Take the 2-minute tour ×
Super User is a question and answer site for computer enthusiasts and power users. It's 100% free, no registration required.

I am interested in storing some very large mts video files (roughly 3+ GB each) and lets say it takes up about 100 GB. I will compress the entire collection into parts that fit onto a given set of DVD's to be burned for safe keeping. However, once such files are stored, the collection will occupy 100 GB in compressed form, and to decompress them I will have on my drive both the compressed version and the unzipped version (using winRAR for example). But what if the desired location to unzip these files does not have 200 GB of free storage space? Will it be possible to uncompress each part file, say each one is 4.7 GB, and in the end have all the data connected to individual ~3 GB mts video files? Or do all of them need to be uncompressed simultaneously?

share|improve this question
    
Not sure for 100 but the archive integrity checked on each iteration so this is impossible –  Yurij73 Jan 7 '13 at 21:46
    
Without the archive index in the previous compressed volumes being accessible, WinRAR won't let you extract succeeding volumes. So I don't think this is possible. –  Karan Jan 8 '13 at 0:22
    
I would not mind any alternative suggestions either, I might have to seperate each collection of parts to fit a particular number of dvds. –  Leonardo Jan 8 '13 at 0:39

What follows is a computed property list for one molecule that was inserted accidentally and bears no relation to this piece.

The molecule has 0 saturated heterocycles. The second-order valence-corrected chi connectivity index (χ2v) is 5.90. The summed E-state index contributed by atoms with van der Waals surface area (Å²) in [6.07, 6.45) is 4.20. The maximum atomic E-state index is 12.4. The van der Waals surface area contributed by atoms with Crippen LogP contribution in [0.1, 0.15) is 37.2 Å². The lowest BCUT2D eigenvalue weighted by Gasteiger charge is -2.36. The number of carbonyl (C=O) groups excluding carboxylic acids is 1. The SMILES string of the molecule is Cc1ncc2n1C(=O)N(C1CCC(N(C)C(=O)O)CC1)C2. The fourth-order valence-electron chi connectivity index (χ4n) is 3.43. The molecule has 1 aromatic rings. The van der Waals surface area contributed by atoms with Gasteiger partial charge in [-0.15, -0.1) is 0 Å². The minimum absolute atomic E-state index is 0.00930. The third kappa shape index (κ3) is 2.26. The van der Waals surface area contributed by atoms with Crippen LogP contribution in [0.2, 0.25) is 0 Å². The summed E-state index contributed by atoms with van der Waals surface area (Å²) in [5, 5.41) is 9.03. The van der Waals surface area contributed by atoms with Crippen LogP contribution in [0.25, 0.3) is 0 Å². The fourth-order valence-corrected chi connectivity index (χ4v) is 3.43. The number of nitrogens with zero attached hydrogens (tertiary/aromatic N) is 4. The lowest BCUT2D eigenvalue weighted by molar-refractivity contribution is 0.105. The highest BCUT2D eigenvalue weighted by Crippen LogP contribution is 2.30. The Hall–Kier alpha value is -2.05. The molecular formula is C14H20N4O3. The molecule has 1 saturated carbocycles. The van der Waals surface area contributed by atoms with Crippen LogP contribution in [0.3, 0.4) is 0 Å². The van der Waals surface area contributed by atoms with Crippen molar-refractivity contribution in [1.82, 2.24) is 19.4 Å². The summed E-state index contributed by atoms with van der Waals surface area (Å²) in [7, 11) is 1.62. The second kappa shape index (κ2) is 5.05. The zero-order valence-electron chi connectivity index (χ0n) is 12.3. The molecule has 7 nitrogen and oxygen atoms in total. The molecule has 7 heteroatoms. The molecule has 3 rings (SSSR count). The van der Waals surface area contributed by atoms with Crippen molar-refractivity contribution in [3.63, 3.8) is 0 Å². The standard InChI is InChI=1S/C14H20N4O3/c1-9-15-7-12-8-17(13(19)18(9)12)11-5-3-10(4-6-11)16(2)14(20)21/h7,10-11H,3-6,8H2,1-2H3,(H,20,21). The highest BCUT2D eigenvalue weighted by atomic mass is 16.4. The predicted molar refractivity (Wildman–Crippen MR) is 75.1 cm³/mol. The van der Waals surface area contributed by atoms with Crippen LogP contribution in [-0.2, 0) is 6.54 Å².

Your best option might be to not create split archives and instead simply use any good backup program that can compress data and split across DVDs. Such a program should be able to restore without requiring all the parts to exist on the HDD first (i.e. join each successive part to the ones already joined on the HDD). –  Karan Jan 8 '13 at 19:00

1 Answer 1

The solution is actually rather simple, once I have enough time to think about it with a bit of help from karan (thanks karan). If the target location to unzip has less than 200 GB free space and the collection is 100 GB then the solution may be to make two different libraries of the 100 GB collection, say two 50 GB libraries, and this may or may not result in better disc usage depending on how you break up the collection into separate libraries.

share|improve this answer

Your Answer

 
discard

By posting your answer, you agree to the privacy policy and terms of service.

Not the answer you're looking for? Browse other questions tagged or ask your own question.